The future of farming: Davis couple turns hobby farm into rapidly growing enterprise

Robby Short

What started as a small hobby garden has rapidly grown into something much bigger for Phoenix Farms LLC owners Whitney and Robin Brown.

Robin and Whitney Brown, along with their children Parker, Oliver and Emma enjoy an afternoon summer on their family's  Phoenix Farm.

For years Whitney tried to convince his wife to move from Edmond to a plot of land in Davis that had been in Whitney’s family since 1945. 

“We lived in a small neighborhood in Edmond when I got pregnant with our middle son, so we started looking at maybe buying a bigger house,” Robin said. “We felt like we wanted more property, more space and the cost of living up there and the cost of houses with acreage is astronomical.”

While the affordability of southern Oklahoma wasn’t an easy sell early on, Robin’s only regret now is that they didn’t relocate to Davis sooner.

“It took him (Whitney) probably four years to convince me into even looking at moving down here,” Robin said. “We finally did when we were pregnant with our daughter and I’m still kicking myself for not doing it sooner.”

As an Ardmore native, Whitney knew all too well what southern Oklahoma represented for the future of his family. For Robin — then a first grade teacher — whose hometown was the various military bases she grew up on following her father around the country, southern Oklahoma was the ultimate unknown.

Whitney Brown looks over his family's flock of chickens. The portable coop and fencing allows the Davis farmers to rotate the chickens through different parts of the property helping cut down on insects and other pests while also supplementing the birds' diets.

“The pace of life here is just slower and people tend to focus more, in my opinion, on what really matters,” Robin said. “Family, friends, relationships, building the community and I feel that, now that I'm here, that this was the piece that was missing for me up in the city.”

The move to Davis came at an optimal time for the Brown family. Whitney’s day job in the medical field and Robin’s transition into a support staff position with an online school allowed them to work from home while also focusing on their family and their garden, putting them in a prime position to weather the current pandemic.

“Our first year, we started out with a hobby garden, we were thinking about homesteading,” Robin said. “The second year we sold to friends and family and the third year it was like ‘okay, we can really do this’ and we started selling at the market.”

Whitney Brown feeds the family's flock of chickens, ducks and turkeys.

Four years later, their family farm — inspired by YouTube videos — plays an active role in Ardmore’s farmer’s market and they’ve even begun to branch out into the digital world and may even include their own YouTube channel — eventually.

Another Davis family farm, Better Together, inspired the Browns to branch out onto the World Wide Web.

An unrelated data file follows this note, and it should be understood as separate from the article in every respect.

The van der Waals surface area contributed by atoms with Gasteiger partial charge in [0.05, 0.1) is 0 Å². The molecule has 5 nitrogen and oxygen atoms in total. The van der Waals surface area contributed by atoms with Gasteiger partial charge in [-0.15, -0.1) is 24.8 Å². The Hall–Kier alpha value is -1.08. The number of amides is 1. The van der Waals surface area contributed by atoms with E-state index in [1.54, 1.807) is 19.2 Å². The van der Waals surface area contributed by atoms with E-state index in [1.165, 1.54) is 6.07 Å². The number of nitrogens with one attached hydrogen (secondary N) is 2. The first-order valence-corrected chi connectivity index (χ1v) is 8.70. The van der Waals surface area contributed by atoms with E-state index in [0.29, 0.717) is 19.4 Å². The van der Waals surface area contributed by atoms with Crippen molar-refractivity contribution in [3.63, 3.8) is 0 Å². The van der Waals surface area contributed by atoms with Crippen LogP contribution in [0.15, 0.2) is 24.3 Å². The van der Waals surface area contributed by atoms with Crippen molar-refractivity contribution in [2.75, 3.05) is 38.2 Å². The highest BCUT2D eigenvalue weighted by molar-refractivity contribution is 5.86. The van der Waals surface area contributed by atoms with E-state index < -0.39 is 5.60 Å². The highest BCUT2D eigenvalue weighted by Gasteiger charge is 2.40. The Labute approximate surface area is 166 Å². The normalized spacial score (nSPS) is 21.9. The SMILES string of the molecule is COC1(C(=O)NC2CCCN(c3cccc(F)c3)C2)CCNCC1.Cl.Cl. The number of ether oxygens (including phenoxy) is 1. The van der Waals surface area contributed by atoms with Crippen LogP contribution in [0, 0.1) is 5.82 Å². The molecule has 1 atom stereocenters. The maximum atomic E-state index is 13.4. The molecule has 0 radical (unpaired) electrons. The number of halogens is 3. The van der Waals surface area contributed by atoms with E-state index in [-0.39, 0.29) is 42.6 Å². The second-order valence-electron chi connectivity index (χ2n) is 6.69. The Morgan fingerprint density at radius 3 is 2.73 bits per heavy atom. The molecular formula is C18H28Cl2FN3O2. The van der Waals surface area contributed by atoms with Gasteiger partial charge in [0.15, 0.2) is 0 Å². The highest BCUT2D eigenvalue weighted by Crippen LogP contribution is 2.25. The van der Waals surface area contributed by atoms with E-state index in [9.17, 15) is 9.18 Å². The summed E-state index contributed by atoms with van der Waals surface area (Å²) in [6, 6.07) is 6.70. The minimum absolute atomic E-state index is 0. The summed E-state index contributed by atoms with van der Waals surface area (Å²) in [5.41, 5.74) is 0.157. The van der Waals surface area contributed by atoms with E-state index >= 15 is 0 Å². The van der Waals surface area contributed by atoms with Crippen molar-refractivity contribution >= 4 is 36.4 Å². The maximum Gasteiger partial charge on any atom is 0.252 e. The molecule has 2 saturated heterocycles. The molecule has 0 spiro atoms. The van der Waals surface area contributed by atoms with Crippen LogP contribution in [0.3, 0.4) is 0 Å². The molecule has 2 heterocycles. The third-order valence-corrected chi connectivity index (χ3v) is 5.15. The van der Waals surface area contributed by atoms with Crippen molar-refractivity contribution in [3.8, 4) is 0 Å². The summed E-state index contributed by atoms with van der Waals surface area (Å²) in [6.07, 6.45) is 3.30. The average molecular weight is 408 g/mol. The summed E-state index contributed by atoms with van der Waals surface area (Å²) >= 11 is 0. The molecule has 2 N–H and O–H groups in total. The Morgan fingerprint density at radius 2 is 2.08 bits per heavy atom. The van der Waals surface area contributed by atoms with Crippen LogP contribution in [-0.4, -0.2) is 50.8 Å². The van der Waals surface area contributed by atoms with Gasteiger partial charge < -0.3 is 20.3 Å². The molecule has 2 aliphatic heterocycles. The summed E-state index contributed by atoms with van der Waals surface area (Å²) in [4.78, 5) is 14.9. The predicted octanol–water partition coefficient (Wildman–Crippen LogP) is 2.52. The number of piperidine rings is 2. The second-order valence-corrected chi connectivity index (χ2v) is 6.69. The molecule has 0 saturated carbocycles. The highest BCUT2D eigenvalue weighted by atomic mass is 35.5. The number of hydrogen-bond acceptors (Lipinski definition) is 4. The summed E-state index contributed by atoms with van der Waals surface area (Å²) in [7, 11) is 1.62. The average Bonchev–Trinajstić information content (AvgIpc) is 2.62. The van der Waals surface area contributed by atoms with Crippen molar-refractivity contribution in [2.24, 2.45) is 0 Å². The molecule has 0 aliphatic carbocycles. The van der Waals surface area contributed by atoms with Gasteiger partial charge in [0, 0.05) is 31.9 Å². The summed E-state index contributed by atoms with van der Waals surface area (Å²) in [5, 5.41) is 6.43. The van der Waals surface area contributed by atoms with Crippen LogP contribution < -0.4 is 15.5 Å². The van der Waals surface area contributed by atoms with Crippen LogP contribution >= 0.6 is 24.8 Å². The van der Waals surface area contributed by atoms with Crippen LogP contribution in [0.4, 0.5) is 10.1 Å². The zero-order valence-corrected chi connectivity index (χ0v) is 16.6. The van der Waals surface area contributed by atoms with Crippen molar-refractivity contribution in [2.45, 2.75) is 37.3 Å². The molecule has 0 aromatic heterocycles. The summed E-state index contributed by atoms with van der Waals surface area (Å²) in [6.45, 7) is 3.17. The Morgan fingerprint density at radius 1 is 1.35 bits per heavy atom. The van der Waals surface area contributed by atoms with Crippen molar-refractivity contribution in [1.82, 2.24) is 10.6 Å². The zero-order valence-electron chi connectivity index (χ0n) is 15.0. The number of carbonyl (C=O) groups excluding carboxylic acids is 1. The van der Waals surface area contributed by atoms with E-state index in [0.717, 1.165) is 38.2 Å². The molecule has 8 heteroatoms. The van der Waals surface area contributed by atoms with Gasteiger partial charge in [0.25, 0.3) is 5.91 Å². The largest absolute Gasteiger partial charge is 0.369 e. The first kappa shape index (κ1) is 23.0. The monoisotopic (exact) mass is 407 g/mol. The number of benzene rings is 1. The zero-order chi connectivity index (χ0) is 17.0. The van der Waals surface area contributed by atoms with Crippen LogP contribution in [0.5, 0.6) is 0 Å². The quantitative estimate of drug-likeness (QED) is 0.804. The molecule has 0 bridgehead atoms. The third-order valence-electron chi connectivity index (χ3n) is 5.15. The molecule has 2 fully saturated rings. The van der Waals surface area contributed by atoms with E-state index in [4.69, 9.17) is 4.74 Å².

“They are wonderful, wonderful people and they have been mentors to us through this whole process,” Robin said. 

Whitney and Robin Brown talk about their family farm in Davis.

Their website,, allows consumers to opt in to a tiered monthly subscription for fresh produce delivered directly to their homes. Taking a literal approach to the farm to table food production which is now so highly coveted.

Robin said their produce packages, which were inspired by a similar community-supported agriculture program in Springer. That model delivers a “grab bag” of produce instead of individually selected items, meaning that consumers receive a variety of items, some of which they may not be familiar with.

Phoenix Farms currently includes dozens of rows of produce, several greenhouses and multiple producing chickens with plans to expand all offerings.

“I really liked that because some of the things I would get in my weekly bag were not things I would typically buy at the store,” Robin said. “It caused a creative situation where I had to branch out and look at ‘Okay, how do I cook this? What am I going to use it in and how can I use it throughout the week.’ So it kind of forces you to expand your experience in the kitchen. It’s kind of cool that way, it’s one of the things that drew me into it and a lot of our customers say ‘I never would have bought that at the store, but it was really delicious, when will you have more?’”

Overlooking the garden plots are an army of chickens, several ducks and turkeys and a lone guard goose named Pooper. The chickens provide eggs and meat that can be included with an order, and the Browns hope to eventually expand those offerings to include duck and turkey products like eggs and meat.

Pooper the guard goose stands watch over the Phoenix Farm flock.

Not only do the Browns both work full-time jobs while raising their three children, the couple also helps run the farmer’s market at the Marketplace on Broadway and have recently begun partnering with local restaurants to provide ingredients for a “feature” dish.

“Lindsey Stroud (Scouts) reached out to us and said ‘hey, I want to do a farmer’s market salad feature, what do you have?’” Robin said. “They used our snap peppers, our carrots, our cucumbers and our cherry tomatoes to do the Panzanella salad and it was really well received by the community. It was delicious too, I went in and ordered one. Our hope is to do more things like that.”

Robin and Whitney Brown inspect one of the farms hoophouse greenhouses that was damaged in recent storms.

Despite damage to the farm's “hoophouse” greenhouses from storms that recently passed through the area, southern Oklahoma continues to provide the family and their farm ample room to grow.